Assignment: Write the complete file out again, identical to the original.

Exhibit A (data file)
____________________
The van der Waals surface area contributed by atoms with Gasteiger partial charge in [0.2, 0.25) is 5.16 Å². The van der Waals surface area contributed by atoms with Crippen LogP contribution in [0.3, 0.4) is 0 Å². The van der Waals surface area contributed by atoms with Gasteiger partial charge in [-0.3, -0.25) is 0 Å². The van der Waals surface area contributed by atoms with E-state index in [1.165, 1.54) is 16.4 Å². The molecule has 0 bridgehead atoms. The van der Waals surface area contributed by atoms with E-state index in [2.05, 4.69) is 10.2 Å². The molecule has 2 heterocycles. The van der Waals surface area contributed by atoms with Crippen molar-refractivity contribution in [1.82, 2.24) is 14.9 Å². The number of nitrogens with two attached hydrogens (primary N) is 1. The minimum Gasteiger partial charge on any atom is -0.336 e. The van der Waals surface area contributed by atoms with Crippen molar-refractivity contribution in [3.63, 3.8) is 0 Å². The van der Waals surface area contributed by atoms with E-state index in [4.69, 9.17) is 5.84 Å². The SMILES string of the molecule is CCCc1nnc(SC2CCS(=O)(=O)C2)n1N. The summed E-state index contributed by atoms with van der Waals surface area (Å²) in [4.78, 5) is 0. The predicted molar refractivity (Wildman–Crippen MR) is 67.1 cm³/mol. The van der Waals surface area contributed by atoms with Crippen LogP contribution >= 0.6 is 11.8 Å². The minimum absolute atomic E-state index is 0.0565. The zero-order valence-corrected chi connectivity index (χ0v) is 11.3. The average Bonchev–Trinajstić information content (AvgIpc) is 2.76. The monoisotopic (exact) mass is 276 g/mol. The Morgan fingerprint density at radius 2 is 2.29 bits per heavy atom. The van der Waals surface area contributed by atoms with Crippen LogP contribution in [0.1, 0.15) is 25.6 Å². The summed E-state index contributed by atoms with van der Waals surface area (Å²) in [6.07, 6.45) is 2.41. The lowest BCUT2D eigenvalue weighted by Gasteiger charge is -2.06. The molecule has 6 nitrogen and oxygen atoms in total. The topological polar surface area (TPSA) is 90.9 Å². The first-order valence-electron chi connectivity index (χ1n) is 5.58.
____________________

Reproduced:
The van der Waals surface area contributed by atoms with Gasteiger partial charge in [0.2, 0.25) is 5.16 Å². The van der Waals surface area contributed by atoms with Crippen LogP contribution in [0.3, 0.4) is 0 Å². The van der Waals surface area contributed by atoms with Gasteiger partial charge in [-0.3, -0.25) is 0 Å². The van der Waals surface area contributed by atoms with E-state index in [1.165, 1.54) is 16.4 Å². The molecule has 0 bridgehead atoms. The van der Waals surface area contributed by atoms with E-state index in [2.05, 4.69) is 10.2 Å². The molecule has 2 heterocycles. The van der Waals surface area contributed by atoms with Crippen molar-refractivity contribution in [1.82, 2.24) is 14.9 Å². The number of nitrogens with two attached hydrogens (primary N) is 1. The minimum Gasteiger partial charge on any atom is -0.336 e. The van der Waals surface area contributed by atoms with Crippen molar-refractivity contribution in [3.63, 3.8) is 0 Å². The van der Waals surface area contributed by atoms with E-state index in [4.69, 9.17) is 5.84 Å². The SMILES string of the molecule is CCCc1nnc(SC2CCS(=O)(=O)C2)n1N. The summed E-state index contributed by atoms with van der Waals surface area (Å²) in [4.78, 5) is 0. The predicted molar refractivity (Wildman–Crippen MR) is 67.1 cm³/mol. The van der Waals surface area contributed by atoms with Crippen LogP contribution >= 0.6 is 11.8 Å². The minimum absolute atomic E-state index is 0.0565. The zero-order valence-corrected chi connectivity index (χ0v) is 11.3. The average Bonchev–Trinajstić information content (AvgIpc) is 2.76. The monoisotopic (exact) mass is 276 g/mol. The Morgan fingerprint density at radius 2 is 2.29 bits per heavy atom. The van der Waals surface area contributed by atoms with Crippen LogP contribution in [0.1, 0.15) is 25.6 Å². The summed E-state index contributed by atoms with van der Waals surface area (Å²) in [6.07, 6.45) is 2.41. The lowest BCUT2D eigenvalue weighted by Gasteiger charge is -2.06. The molecule has 6 nitrogen and oxygen atoms in total. The topological polar surface area (TPSA) is 90.9 Å². The first-order valence-electron chi connectivity index (χ1n) is 5.58.